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The quadtree is a member of a large class of hierarchical data structures that are based on the principle
of recursive decomposition. As an example, consider the point quadtree of Finkel and Bentley [3] which
should be familiar to you as it is simply a multidimensional generalization of a binary search tree. In two
dimensions each node has four subtrees corresponding to the directions NW, NE, SW, and SE. Each subtree
is commonly referred to as a quadrant or subquadrant. For example, see Figure 2 where the correspondence
of a quadtree of 8 nodes to the data of Figure 1 is presented. In our presentation we shall only discuss twodimensional quadtrees although it should be clear that what we say can be easily generalized to more than
two dimensions. For the point quadtree, the points of decomposition are the data points themselves (e.g., in
Figure 2, Chicago at location (35,40) subdivides the two dimensional space into four rectangular regions).
Requiring the regions to be of equal size leads to a variant of the region quadtree of Klinger [5,6,8,9]. This
data structure was developed for representing homogeneous spatial data and is used in computer graphics,
image processing, geographical information systems, pattern recognition, and other applications. Its use in
computer graphics is rooted in the work of Warnock [11] who applied it to hidden surface elimination. For
a good introduction to computer graphics, see the texts by Foley, van Dam, Feiner, and Hughes [4] and
Newman and Sproull [7].

As an example of the region quadtree, consider the region shown in Figure 3a which is represented by
a 23 × 2
3 binary array in Figure 3b. Observe that 1s correspond to picture elements (termed pixels) which
are in the region and 0s correspond to picture elements that are outside the region. The region quadtree
representation is based on the successive subdivision of the array into four equal-size quadrants. If the array
does not consist entirely of 1s or 0s (i.e., the region does not cover the entire array), then we subdivide
it into quadrants, subquadrants, … until we obtain blocks (possibly single pixels) that consist entirely of
1s or entirely of 0s. For example, the resulting blocks for the region of Figure 3b are shown in Figure 3c.
This process is represented by a quadtree in which the root node corresponds to the entire array, the four
sons of the root node represent the quadrants, and the leaf nodes correspond to those blocks for which no
further subdivision is necessary. Leaf nodes are said to be BLACK or WHITE depending on whether their
corresponding blocks are entirely within or outside of the region respectively. All non-leaf nodes are said to
be GRAY. The region quadtree for Figure 3c is shown in Figure 3d.
There are a number of ways of adapting the region quadtree to represent point data. If the domain of data
points is discrete, then we can treat data points as if they are BLACK pixels in a region quadtree. If this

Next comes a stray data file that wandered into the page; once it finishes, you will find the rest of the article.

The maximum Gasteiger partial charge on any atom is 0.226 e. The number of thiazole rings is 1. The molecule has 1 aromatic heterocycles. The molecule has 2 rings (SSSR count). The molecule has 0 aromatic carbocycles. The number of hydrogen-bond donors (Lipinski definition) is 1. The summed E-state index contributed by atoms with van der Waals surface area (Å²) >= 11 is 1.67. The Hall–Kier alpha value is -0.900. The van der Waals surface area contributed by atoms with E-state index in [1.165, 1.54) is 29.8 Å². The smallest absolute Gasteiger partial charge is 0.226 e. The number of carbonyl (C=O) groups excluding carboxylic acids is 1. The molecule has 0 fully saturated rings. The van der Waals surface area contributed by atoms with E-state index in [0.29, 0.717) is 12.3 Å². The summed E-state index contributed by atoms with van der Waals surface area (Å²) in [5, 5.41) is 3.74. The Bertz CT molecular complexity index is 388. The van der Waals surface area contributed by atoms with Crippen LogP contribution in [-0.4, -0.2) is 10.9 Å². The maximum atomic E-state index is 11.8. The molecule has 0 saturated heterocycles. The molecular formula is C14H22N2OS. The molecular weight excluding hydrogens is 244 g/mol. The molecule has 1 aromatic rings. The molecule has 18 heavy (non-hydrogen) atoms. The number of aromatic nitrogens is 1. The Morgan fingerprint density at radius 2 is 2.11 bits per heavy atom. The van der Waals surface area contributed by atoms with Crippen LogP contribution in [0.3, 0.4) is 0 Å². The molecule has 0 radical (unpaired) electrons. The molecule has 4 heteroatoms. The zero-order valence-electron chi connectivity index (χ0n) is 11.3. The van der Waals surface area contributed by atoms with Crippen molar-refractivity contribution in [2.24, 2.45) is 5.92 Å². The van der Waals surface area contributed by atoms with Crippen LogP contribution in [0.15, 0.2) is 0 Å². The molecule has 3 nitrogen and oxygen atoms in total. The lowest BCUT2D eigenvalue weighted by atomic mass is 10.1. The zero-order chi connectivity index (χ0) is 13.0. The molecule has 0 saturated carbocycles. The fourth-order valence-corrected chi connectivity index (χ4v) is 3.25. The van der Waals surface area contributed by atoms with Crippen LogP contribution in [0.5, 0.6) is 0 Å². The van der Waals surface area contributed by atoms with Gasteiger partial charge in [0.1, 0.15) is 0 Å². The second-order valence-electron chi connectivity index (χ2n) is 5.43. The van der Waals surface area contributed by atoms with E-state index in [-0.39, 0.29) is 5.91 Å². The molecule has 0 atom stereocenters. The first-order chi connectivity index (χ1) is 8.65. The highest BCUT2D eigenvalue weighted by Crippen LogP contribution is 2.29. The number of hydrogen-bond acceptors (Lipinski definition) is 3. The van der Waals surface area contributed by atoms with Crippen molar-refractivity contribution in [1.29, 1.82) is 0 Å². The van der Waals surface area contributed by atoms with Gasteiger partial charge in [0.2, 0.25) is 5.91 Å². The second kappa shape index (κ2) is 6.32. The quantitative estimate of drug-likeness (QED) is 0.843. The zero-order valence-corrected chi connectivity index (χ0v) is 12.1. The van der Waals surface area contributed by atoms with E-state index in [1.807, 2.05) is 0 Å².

is not the case, then the data points cannot be represented since the minimum separation between the data
points is unknown. This leads us to an adaptation of the region quadtree to point data which associates
data points (that need not be discrete) with quadrants. In order to avoid confusion with the point and
region quadtrees we call the resulting data structure a PR quadtree (P for point and R for region). The PR
quadtree is organized in the same way as the region quadtree. The difference is that leaf nodes are either
empty (i.e., WHITE) or contain a data point (i.e., BLACK) and the values of its coordinates.

Nodes in the PR quadtree consist of two types of records. The record’s type depends on whether it corresponds to a terminal or non-terminal node. This information is stored in the NODETYPE field of the
record. We use P to denote a pointer to the record. Non-terminal nodes have four fields in addition to the
NODETYPE field. These four fields are termed SON(P,I) where I corresponds to one of the four principal
directions. In addition to the NODETYPE field, terminal nodes have the following three fields. NAME
contains descriptive information about the node (e.g., city name, etc.). XCOORD and YCOORD contain
the x and y coordinate values, respectively, of the data point. We assume that each data point is unique
– i.e., it is associated with just one name. If more than one data point were permitted to have the same
coordinate values, then an overflow list would be required at each data point node. The empty PR quadtree
is represented by a pointer to a WHITE node. .PR In order to cope with data points that lie directly on
one of the quadrant lines emanating from a subdivision point, we adopt the convention that quadrants NE
and SE are closed with respect to the x coordinate and quadrants NW and NE are closed with respect
to the y coordinate. This means that quadrants NW and SW are open with respect to the x coordinate
and quadrants SW and SE are open with respect to the y coordinate. For example, in Figure 4, Mobile
with coordinate values (50,10) lies in quadrant SE of the tree rooted at (50,50). Using this convention, the
function PRCOMPARE, given below, determines the quadrant in which a given data point lies relative to a
grid subdivision point.